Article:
Newsletter #144: July, 2017
© Chris Harris. All rights reserved.
EVACUATION NEWSLETTER – Part I
This is a milestone newsletter, the 144th monthly photographic Newsletter; completing TWELVE CONSECUTIVE YEARS without missing a single month! Enjoy!
On the evening of July 7th , during an emotional moment, I made a photograph of our home, not knowing if I would ever see it again.
Fortunately, due to some heroic firefighting and miraculous changes in wind direction, our home still stands and our family is here to enjoy it once again. This milestone Newsletter contains a short story of our evacuation adventure.
Our goal at the Chris Harris Gallery is to share photographic adventures and inspire others in the creative process. Please share this Newsletter with friends. We appreciate your interest and continued support for my work.
- EVACUATION: Part I
It all began just east of 100 Mile House
The fire had started on July 6th, but it seemed small and harmless. On the morning of July 7th, everything still seemed completely under control. Helicopters and firefighting crews were working on the fire and there appeared no imminent danger. Rita and Teresa headed north to the Peace country to ‘Paddle for the Peace’ while I headed south to Vancouver to purchase supplies for my upcoming photographic adventures in the West Chilcotin. All was good.
As I drove into Cache Creek, a huge plume of smoke rose into the sky ahead of me. I knew a wildfire fire had just started and my route would probably be blocked. At that very moment, Birgit called me on my cell from the office to tell me I had better return. “All hell was breaking loose”, she said, the forest fire was out of control and heading north driven by hot dry winds. I returned home immediately.
Water and retardant bombers were now hard at work
Suddenly, there were dozens of planes fighting this fire
Birgit returned to her home to pack her belongings, and I slowly started to do the same. As the smoke intensified, I would periodically drive a few hundred metres down the road from our home for a better view of the fire. I could easily see it was growing in size and moving rapidly.
It was now swiftly travelling north, west and east
A home can be seen just ahead of the flames
One last look before it was time to leave home
I now realized this was serious. With each reconnaissance trip to the corner I made a few more images, and thought of a few more belongings I should pack into the car. Stronger and stronger emotions began to sweep through me as I realized the very real threat of losing everything Rita and I had created over the past fifteen years.
The most emotional image I have ever made
Two gentlemen arrived to tell me I had better evacuate. I called to my dog Duggan and he jumped into the tiny space I had left for him. Together we drove to the road and closed the gate. It was at that moment that I truly realized what was happening. A huge emotional swell swept through me; I shed a tear as I made one last photograph of our home. While explaining things to Duggan, we drove away.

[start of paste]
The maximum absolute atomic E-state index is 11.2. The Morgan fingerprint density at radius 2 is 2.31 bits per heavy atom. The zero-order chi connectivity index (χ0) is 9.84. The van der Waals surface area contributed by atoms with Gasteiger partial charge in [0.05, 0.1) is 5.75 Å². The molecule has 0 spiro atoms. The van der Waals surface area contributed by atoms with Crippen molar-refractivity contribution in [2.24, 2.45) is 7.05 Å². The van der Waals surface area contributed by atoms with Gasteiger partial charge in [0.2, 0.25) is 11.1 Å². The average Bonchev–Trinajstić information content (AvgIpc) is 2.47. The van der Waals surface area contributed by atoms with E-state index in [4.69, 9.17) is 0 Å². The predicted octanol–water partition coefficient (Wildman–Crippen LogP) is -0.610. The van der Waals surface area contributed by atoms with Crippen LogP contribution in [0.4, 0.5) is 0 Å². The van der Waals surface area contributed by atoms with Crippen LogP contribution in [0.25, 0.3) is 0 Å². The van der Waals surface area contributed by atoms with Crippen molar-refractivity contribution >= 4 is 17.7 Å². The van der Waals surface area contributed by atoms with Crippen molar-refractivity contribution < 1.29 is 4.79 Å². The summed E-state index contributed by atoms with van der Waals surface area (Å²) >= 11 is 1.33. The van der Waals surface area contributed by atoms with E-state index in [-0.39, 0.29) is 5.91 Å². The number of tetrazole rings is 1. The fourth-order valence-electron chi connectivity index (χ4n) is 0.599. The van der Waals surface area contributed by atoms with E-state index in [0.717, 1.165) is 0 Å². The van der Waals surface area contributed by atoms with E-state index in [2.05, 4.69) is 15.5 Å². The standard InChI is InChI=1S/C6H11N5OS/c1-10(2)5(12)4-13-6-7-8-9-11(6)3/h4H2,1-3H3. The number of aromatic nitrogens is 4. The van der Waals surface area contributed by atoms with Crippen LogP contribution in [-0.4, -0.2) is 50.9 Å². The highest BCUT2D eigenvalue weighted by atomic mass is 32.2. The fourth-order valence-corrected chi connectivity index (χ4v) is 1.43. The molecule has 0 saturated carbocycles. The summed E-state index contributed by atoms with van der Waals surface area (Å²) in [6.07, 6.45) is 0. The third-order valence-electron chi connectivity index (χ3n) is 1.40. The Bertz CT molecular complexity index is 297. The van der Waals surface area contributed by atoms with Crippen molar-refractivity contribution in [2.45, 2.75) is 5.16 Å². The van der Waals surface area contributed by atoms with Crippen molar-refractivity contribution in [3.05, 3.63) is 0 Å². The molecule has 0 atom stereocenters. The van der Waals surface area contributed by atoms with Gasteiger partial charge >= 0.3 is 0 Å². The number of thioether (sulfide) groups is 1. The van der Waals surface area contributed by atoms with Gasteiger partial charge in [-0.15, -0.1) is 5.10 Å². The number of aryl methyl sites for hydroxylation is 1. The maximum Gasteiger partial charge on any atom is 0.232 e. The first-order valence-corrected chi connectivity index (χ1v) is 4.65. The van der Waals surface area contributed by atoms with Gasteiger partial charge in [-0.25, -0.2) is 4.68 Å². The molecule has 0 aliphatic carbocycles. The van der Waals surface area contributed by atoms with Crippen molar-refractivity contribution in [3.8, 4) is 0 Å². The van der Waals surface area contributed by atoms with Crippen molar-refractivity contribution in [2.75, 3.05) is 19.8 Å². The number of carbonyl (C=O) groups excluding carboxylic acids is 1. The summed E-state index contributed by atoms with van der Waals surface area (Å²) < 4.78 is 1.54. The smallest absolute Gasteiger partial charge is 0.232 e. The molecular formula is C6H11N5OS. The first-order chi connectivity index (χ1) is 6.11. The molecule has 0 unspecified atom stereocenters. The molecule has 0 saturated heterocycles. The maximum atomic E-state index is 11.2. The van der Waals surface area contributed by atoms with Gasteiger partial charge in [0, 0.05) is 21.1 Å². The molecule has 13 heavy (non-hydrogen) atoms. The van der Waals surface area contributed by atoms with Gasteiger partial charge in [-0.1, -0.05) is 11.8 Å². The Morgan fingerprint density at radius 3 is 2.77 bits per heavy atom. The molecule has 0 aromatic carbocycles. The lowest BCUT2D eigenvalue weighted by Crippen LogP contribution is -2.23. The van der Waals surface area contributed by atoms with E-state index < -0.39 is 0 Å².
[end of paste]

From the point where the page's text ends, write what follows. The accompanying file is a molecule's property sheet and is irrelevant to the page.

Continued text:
Home away from home
I drove to our good ranching friends Helen and Gus Horn, where they provided me with a wonderful small cabin to spend the night. After sharing a few ‘stiff ones’ with Gus, I slept like a log, only to wake up wondering where I was.
This was a powerful moment for me
I took my camera and went for a walk. The smoke had changed direction and was now moving south toward the Horn’s ranch. Out in the field I saw an old water carrier. How ironic. It has become one of my favourite images.
100 Mile Ranch, and 100 Mile House beyond
Life was now very surreal. I cached all my possessions on the bed and drove back into 100 Mile House to fill up with gas and get food supplies before they ran out.
100 Mile House
Firefighting crews were working long hours, 100 Mile House
The town was filled with smoke. Helicopters, Air Tractors (skimmers), firefighters, and police cars were everywhere, while evacuees were tensely registering at Emergency Services. It was then I realized that a previous road block had been lifted, so I drove home again to pick up a few more possessions I had forgotten the first time.
I was in constant touch with Rita and Teresa. Each conversation held directions on what else to grab and where in the house they were to be found. In each conversation Rita and I would express our confidence that our house would survive. Also encouraging were the messages of hope and goodwill we received from around the world. It was a very emotional and thought provoking time.
Passing 103 Mile
With the wind and the fire constantly changing direction, a huge effort was made to save all structures and keep the fire from crossing to the east side of Highway 97.
The battle to save structures, 105 Mile
103 Mile, 105 Mile (where we live) and 108 Mile Ranch were all under threat. It was then I decided to evacuate a second time. When I discovered road blocks had been re-established to the south cutting me off from the Horn ranch and my possessions, I was forced to go North. I had no idea this time where I was headed.
Another ‘last’ image of our home